Thrift stores aren’t alone

Thrift stores aren’t the only option for bargain hunters. There are also consignment, classified and pawn. These are places where you can save money and still get stellar deals. Differences between these four options are:

  1. When you get paid
  2. When you surrender item ownership
  3. Whether someone else helps you sell your items

Consignment Shops – Loved more by buyers than sellers.

These shops sell an owner’s goods, and the owner will retain ownership until they’re sold. If you cosigned a stereo for $30, the shop would take 50% and you’d receive the remainder of the money. Items are in place for 30, 60 or 90-day cycles. If the item fails to sell, it will be discounted. The Elephant Tree and Boomerang are two examples in the Kansas City area.

consignment-shop-1-e1483633269393

Pawn Shops – You get paid, even if the store doesn’t sell your stuff.

The pawn shop will determine the worth of your items and pay you that amount. At this point, the items are no longer yours. Plato’s Closet and Half Price Books are both pawn-shop examples. You keep your money even if the store can’t sell your items – they’re the one taking the risk.

Half Price Books horiz_red

Classifieds – People love classifieds because fees are lower than other shops.

This is a way to advertise your items by listing them in a newspaper or online ad. Classified ads are popular because required fees are less than fees charged by pawn and consignment shops. Craigslist is the most popular option because it’s free and gives more control to sellers. E-Bay and Amazon are also examples.

craigslist-logo.jpg

Thrift Shops – People donate because they know it’s for a good cause.

Most thrift stores are run by non-profits and survive on community donations. Donators receive a tax-deductible receipt for the estimated cost of items they drop off at the store. Most people enjoy donating their items because they know it’s for a good cause. Non-profit thrift store giants are Goodwill, Savers and Salvation Army.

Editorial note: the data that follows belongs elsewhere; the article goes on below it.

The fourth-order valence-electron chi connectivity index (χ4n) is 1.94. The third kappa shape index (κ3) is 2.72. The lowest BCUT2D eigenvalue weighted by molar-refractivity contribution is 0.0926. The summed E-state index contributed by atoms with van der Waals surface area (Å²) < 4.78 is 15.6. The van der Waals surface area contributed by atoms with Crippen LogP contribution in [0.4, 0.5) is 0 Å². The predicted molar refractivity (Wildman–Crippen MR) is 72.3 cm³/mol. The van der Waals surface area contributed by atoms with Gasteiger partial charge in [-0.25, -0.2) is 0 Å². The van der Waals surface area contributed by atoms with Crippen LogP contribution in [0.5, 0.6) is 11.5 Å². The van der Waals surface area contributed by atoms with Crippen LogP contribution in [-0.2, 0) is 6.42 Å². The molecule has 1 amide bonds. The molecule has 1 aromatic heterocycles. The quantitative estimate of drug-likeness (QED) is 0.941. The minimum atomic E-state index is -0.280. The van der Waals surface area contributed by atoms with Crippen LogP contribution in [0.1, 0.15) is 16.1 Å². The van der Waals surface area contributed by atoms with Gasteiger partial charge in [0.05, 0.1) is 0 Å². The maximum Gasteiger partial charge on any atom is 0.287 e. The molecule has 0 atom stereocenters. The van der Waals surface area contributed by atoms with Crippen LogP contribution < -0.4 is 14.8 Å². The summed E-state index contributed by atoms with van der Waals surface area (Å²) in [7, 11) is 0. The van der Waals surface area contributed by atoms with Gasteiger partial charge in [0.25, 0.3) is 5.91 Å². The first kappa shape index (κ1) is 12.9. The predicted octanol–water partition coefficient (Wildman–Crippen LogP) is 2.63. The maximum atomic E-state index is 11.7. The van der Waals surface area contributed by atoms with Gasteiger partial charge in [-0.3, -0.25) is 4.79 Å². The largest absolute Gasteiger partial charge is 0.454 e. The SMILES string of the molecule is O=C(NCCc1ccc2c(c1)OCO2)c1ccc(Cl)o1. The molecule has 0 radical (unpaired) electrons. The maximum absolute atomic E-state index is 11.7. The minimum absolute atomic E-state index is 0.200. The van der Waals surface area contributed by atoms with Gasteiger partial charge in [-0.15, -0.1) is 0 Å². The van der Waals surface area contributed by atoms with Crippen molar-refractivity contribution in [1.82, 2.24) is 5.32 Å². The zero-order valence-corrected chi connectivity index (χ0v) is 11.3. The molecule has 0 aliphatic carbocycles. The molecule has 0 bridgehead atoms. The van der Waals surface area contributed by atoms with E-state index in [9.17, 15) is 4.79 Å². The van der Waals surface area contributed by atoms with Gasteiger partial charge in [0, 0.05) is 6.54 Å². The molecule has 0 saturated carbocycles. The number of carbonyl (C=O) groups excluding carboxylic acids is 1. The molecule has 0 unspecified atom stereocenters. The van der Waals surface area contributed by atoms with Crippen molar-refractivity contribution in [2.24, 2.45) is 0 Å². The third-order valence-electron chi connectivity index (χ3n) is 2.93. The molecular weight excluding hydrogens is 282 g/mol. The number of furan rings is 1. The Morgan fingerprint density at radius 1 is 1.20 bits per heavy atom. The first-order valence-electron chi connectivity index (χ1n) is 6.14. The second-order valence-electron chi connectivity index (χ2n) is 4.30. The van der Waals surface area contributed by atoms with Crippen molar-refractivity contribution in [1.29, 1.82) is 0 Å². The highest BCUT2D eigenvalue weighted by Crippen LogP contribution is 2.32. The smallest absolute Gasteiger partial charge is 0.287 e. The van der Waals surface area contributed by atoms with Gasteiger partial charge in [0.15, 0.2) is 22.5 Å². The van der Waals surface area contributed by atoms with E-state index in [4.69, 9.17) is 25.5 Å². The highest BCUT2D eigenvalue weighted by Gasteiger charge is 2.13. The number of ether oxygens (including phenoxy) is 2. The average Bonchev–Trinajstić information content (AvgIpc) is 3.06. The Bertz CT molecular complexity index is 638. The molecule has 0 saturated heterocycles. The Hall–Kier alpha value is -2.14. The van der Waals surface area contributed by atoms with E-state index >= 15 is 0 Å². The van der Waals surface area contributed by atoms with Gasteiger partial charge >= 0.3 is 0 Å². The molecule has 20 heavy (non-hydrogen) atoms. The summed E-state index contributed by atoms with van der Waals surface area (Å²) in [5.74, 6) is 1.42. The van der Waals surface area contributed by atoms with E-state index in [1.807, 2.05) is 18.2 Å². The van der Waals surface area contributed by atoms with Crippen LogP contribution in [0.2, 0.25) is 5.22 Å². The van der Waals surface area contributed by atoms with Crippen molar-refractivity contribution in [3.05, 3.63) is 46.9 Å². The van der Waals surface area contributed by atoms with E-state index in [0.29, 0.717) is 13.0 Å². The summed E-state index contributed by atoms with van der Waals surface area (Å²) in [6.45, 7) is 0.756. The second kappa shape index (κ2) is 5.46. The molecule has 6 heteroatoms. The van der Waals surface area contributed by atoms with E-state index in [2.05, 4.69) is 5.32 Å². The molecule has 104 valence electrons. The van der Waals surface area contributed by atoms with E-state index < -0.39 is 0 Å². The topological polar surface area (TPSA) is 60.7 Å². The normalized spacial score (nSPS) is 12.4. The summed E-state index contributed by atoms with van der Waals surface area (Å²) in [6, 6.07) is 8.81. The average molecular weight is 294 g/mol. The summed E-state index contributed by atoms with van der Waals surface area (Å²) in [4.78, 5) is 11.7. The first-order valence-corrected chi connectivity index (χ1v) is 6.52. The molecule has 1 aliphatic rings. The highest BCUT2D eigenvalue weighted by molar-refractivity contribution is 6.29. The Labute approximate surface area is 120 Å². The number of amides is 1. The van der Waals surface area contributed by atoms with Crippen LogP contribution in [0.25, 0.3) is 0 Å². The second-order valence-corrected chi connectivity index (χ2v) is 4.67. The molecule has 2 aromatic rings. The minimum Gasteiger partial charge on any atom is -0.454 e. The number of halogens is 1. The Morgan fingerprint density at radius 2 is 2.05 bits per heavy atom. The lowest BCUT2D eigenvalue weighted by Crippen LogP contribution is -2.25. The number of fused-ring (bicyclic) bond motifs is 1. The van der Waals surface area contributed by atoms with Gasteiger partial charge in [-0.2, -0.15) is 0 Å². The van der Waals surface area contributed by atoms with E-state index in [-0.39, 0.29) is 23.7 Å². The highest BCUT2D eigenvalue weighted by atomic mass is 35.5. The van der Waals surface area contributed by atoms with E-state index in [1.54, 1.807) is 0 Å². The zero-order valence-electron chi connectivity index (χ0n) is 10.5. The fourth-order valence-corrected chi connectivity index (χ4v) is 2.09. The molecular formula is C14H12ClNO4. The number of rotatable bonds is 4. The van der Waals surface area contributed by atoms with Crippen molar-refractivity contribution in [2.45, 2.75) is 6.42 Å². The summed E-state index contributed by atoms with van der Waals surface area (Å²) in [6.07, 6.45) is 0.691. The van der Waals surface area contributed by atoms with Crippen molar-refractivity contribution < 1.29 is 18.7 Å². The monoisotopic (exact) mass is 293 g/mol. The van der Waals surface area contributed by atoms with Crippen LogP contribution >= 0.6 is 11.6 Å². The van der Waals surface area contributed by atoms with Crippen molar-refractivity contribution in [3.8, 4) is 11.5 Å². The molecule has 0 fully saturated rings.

salvationarmylogo1

Advertisements

Plato’s Closet review

To some, thrift stores are a place to find the cheapest crap. They’re unsanitary and disorganized. The only people who shop there are stringy, tacky or poor. While thrift stores are not the equivalent of a five-star hotel, they’re still relatively clean and organized. In my eyes, the one that wins the award for most stylish, contemporary items is Plato’s Closet.

25ba6275-b851-49f6-89e0-c39a604e4369

Plato’s Closet targets high school students. They understand the need for students to save money while still sporting the latest trends. Their items fit every style whether goth, preppy, chic, sporty, vintage or hipster. The strategy for updating their selection is by purchasing items from their customers. All you have to do is bring in current name brand attire, and you’ll receive cash on the spot.

“You don’t feel like you’re in a thrift store when every item you look at is from a name-brand store you recognize, like American Eagle, Loft or J. Crew.”

how_to_sell

In addition to receiving money for name brand clothing and accessories, you’ll enjoy Plato’s relaxing environment. From alternative music to comfy seating, you’ll shop comfortably for hours. You’ll browse endless attractive choices. I have been to Plato’s Closet dozens of times, but my greatest purchase was a $10 leather jacket. If you’re young and want to be hip, I’d recommend taking some time to check out Plato’s Closet and save some green.